Then, back onto a bit of road, and into the pretty hamlet of Littlebeck. Here we came upon a small group of people feeding ducks on a bench. Who could it be, but the Dutch and Gordon! Here, you finally get to see him, belatedly: Voila! Told you he was colourful; note the flower in his lapel. We sat and chatted for awhile, while observing the mating habits of ducks. We found ourselves talking about the C2C, and its creator:
Gordon: "Funny guy, Wainwright miserable, unsocial. He picked routes where nobody goes, because he didn't like running into other people."
And then the four of headed off together into Littlebeck Forest, which was supposed to be one of the last best treats on the C2C. There were some falls. A lot of lush foliage. Some amusing obstacles. And this: Your ass? Or a hole in the ground?. And, of course, plenty of rocks and mud. Just for old time's sake.
There was also a man-made feature, The Hermitage, a boulder hollowed out to make a cave (and with the year 1790 etched above the entrance). Darby and Gordon were having a grand old time walking together. Eventually, we detoured to look at a 30m-high waterfall called Falling Foss; but Gordon gave it a miss, and we didn't hook up with him again until the end of the trail. This bridge was actually more interesting to look at than the falls. We then exited the forest up a lovely gorse-covered hillside, and set off down another road.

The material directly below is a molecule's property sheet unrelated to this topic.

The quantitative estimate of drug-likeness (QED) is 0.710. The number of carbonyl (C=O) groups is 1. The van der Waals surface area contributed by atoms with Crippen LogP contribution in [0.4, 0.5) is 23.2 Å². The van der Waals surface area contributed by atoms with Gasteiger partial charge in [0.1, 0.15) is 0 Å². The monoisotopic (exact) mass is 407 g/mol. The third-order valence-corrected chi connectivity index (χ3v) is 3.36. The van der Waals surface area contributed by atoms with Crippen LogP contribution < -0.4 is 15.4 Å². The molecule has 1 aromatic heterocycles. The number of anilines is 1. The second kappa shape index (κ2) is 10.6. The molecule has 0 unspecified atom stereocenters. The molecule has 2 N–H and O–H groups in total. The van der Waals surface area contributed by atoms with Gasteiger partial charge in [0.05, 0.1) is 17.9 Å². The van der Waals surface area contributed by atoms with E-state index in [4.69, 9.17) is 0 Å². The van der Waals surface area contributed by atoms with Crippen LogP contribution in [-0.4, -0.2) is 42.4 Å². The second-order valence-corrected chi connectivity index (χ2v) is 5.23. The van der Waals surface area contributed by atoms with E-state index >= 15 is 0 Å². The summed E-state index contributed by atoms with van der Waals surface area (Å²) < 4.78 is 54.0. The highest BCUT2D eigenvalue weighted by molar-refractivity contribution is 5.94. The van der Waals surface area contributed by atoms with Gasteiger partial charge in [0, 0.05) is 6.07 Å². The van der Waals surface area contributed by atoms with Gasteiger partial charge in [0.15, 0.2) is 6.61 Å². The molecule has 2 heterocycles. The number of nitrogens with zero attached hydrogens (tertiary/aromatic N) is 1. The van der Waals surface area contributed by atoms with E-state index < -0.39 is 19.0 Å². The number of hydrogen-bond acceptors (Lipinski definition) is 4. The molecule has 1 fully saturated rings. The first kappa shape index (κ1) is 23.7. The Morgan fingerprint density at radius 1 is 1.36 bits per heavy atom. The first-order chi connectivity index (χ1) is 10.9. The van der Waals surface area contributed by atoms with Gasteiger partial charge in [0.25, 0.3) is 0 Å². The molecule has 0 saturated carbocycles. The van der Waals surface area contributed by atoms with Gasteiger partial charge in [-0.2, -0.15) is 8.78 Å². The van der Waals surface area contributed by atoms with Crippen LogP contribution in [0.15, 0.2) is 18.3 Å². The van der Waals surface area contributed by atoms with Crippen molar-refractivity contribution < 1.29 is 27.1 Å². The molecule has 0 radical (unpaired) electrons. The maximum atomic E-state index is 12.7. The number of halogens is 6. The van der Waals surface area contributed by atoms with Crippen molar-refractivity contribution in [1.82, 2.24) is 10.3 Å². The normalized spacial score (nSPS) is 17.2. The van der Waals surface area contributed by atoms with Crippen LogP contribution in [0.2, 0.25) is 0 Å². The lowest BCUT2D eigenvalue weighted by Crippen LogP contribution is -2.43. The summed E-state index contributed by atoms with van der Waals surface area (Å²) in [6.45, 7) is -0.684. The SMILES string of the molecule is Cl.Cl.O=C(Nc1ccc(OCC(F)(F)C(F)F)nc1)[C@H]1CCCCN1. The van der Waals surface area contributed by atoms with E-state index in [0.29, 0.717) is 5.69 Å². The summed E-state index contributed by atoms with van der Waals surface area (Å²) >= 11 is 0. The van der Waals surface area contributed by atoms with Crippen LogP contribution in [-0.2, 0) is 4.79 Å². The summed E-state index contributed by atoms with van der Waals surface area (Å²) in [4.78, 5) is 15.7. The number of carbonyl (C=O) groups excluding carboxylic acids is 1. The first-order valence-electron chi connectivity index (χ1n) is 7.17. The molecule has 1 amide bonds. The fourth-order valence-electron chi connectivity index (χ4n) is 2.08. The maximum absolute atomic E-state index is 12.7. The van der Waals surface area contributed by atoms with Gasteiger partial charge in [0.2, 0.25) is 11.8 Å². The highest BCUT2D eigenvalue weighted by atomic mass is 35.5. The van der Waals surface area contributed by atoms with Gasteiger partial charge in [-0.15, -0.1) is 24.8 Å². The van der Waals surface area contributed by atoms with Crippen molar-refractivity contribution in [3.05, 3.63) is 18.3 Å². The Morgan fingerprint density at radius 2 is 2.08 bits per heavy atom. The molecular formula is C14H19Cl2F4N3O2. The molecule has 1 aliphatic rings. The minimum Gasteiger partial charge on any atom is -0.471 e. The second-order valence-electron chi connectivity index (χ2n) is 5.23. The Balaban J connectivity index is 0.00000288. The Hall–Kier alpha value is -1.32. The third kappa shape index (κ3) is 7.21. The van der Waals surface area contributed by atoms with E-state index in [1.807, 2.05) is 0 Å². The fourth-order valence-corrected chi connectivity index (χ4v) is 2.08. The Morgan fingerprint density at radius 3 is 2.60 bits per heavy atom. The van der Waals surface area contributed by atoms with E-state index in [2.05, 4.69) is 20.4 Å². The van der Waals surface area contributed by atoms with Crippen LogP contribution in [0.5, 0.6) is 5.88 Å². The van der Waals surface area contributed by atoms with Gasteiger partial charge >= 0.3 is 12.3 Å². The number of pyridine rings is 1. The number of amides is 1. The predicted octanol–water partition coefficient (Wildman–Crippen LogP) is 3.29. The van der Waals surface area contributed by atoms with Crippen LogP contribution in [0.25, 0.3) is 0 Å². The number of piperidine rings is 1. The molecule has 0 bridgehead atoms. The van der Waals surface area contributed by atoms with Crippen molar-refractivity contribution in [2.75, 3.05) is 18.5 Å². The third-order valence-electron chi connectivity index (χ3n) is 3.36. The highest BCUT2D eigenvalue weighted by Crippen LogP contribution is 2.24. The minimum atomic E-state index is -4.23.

Along the way, I shot this daisy. I also shot a buttercup, but it didn't come out very well. I shot a cow! And Mark in repose! And, one of my favourites, this one of Darby demonstrating I'm not the only one who scribbles on the hoof. I like that shot. I hope she does.
Me: "Darby and I were considering that at some point we will see our last sheep."
Mark: "We'll see sheep from the train. I'll probably see sheep taking off in the plane."
Anyone for a roll in the hay? We were then taken by surprise by, okay, one very last stretch of moor. This lonesome tree was our guide point out. You can guess what the ground was like.
Me: "What's all this brown squishy stuff? Is it rocks?"
Darby: "Nope, not rocks."
Me: "Um, is it sheep shit?"
Darby: "No, I don't think it's sheep shit."
Me: ". . . I know! Rain!"
And so then we were faced with one last decision point about routes: continue on the moor, or divert onto a road. None of us could seem to develop a strong enough opinion to overrule anyone else's also-not-very-strong conflicting opinions. So we let the Queen decide, by flipping a coin onto the ground. The Queen, her head coming up tops, chose the road! We were right to trust HRH the ole gal, as it turned out to be a lovely stretch.
We paused for our very last lunch stop (sniff). While lounging in the grass, Darby picked up one of those annoying Crotch Beetles you're always hearing about. She let it hang out on her for awhile, until it crawled up behind her backpack, at which point we had to relocate it.
You'll remember me, when the west wind moves, upon the fields of barley . . . I do like that shot. I also shot some more flowers, but Darby wasn't able to tell me what kind these ones were. The clouds outpaced us for bit, and we got a taste of sun. We passed through a bit of civilisation, High Hawsker I think it was, where we got a shock about how close we were to being done. Although it depended on how you walked it. As Mark well knew.